Thursday 6 March 2014

Book 7 Review: Gone Girl, Gillian Flynn

"I was so twitchy with suspense at one point in the novel I Googled 'Who Killed Amy, Gone Girl'. Those who have read the novel feel free to laugh at me now."

My 7th book this year was the Novel ‘Gone Girl’ by Gillian Flynn. This is a novel full of suspense, a mix of who-done-it and fantastically flawed characters. I try and make all my reviews spoiler-free, and this novel is extremely hard to review without giving away the major plot twists and turns. But I promise this will be as spoiler free as possible. 
I enjoyed reading the book, but I discovered while reading this that I have a zero ability to cope with suspense, and this book is certainly full of it. As a reader you have no idea of how the story will resolve itself, or indeed if the complicated lives of its characters can ever be resolved happily.


Gone Girl book cover

The novel follows lovely married couple Nick and Amy as they celebrate their  5th wedding anniversary. Nick leaves for work and by the end of the day Amy is missing and as a reader you are strapped in for a ride that doesn’t stop until about 2 days after you have finished reading and mentally processing this novel. The novel alternates between the perspectives of Nick and Amy as right from the get-go you start to realise that their relationship is not all roses and sunshine. We follow Nick as he struggles to piece together his wife’s disappearance, and as the evidence slowly begins to stack up against him.
I am certainly feeling the pressure to make this a good review because Gone Girl is definitely the book of the moment. It is a huge bestseller and is soon to be made into a movie with Ben Affleck. It has been the first time that I have been tempted to read other reviews before writing my own, simply to find a way to review this book without giving it all away.



As a reader, I was shocked when I found that both Nick and Amy were not reliable narrators. I was used to a nice, straightforward relationship between a reader and a main character. As a reader of a novel written in first person I always go in with the naïve assumption that the narrator and I have an open relationship. It is apparently not the case in this novel and I was a little bit shocked. I suppose it wouldn’t be a very good suspense novel without some suspense and plot twists and turns (fancy that!) and sure enough Flynn delivers on both fronts. If you are feeling a little outraged that I gave this away, don't worry, it is one of the smallest plot twists, a mere wrinkle in the  fabric of the novel.
My scribbles as I tried to figure out how to review Gone Girl
The Good Bits
Flynn's writing is sharp, darkly humorous and she gets the voices of Nick and Amy spot-on. Nick constantly struggles to portray himself as a grieving husband, when the reality of his relationship with his missing wife is far from straightforward. You literally groan as Nick smiles automatically to a mob of media cameras instead of breaking down in tears as one would expect a worried husband to do. You feel just as tied up as Nick and Amy are in their complicated lives, so convincing is Flynn's writing. This makes it even more shocking when you realise that they are not the most reliable narrators.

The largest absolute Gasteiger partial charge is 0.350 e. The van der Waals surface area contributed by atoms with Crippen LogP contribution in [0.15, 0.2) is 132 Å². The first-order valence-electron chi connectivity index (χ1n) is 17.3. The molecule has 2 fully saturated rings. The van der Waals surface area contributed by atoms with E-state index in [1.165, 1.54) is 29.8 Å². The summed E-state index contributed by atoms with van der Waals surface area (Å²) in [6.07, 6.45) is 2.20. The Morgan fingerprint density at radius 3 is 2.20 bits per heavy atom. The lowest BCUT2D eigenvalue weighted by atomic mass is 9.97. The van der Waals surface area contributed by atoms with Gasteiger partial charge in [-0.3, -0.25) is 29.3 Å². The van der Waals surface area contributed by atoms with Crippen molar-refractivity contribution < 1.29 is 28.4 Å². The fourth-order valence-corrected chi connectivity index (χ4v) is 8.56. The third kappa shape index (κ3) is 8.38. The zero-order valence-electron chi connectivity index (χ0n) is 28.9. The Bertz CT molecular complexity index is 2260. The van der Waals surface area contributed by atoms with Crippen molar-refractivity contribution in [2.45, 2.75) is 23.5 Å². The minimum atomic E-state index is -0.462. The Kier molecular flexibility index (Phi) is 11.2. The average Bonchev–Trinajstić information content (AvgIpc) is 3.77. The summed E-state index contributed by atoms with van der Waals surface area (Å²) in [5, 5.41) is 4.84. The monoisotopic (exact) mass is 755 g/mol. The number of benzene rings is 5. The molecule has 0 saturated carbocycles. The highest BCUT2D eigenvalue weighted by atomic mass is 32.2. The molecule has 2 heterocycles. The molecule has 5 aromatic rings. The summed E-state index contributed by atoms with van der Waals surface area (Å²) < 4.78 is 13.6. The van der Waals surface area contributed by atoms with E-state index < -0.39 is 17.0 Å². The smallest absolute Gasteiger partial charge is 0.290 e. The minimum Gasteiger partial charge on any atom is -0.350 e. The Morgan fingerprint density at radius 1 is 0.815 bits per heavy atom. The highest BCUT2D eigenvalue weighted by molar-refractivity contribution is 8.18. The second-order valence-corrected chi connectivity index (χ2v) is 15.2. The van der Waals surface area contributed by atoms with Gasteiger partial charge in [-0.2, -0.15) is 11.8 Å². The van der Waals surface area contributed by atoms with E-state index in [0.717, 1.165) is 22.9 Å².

Gone Girl also delves into some interesting commentary on how the Media reports on missing women. Families, Husbands, Friends and Neighbours are all expected to conform to their roles, to grieve publically and properly, to swear to find their missing loved one, to cry and sob for the flashing bulbs and watching lenses. The power of public opinion and the media mob once someone does not play their role properly is made fully apparent in this Novel, and will make anyone question their own perceptions when reading about or watching real life cases of disappearances or murders. The current media commentary on the Oscar Pistorius trial is tinged with the exact same themes raised by Flynn in Gone Girl. Listening to daytime TV hosts talk about how he definitely did/didn't murder his girlfriend makes you realise that Flynn's observations on the media coverage of missing/murdered women are spot on.
The Not So Good Bits
I was uneasy, tense and on edge when reading this book. Which I imagine is precisely how Flynn wants her readers to feel, but something I am not used to as I have not read a triller in a long time. This year is about reading outside my comfort zone and this book certainly booted me out. I was so twitchy with suspense at one point  early on in the novel I Googled 'Who Killed Amy, Gone Girl'. Those who have read the novel feel free to laugh at me now.
The Rating
4 out of 5 missing wives
The Next Book
The Lowland by Jhumpa Lahiri, a novel about two brothers growing up in India in the 1970's, a time a great political turbulence for India.
If anyone wants to read a much more intelligent review of Gone Girl that delves deeper into the concepts of identity, gender roles and reality read the Piratess's Tumblr post about Gone Girl. Piratess is 'the cool girl' without even trying.


  1. Great review Amelia....I want to read it now!

    1. Thanks! Always glad to inspire more people :)

  2. Try reading Liza Klaussmann's Tigers in Red Weather and compare Ed to Amy. Both are nutters. Klaussmann deals with time in an interesting way moving forwards and backwards though.

    1. How interesting! Amy was certainly crazy, but the most self aware character I have ever met/read. Sounds like an interesting read, I will add it to my 'to read' list! Thanks Carol!

  3. Amy scared the hell out of me! Apparently, the film will change the ending. I wonder what they'll do?

    1. She gave me the creeps! What an intense and unpredictable character! I read that too about the movie. I found myself hoping that the real truth would come out at the end of the novel, maybe that will happen?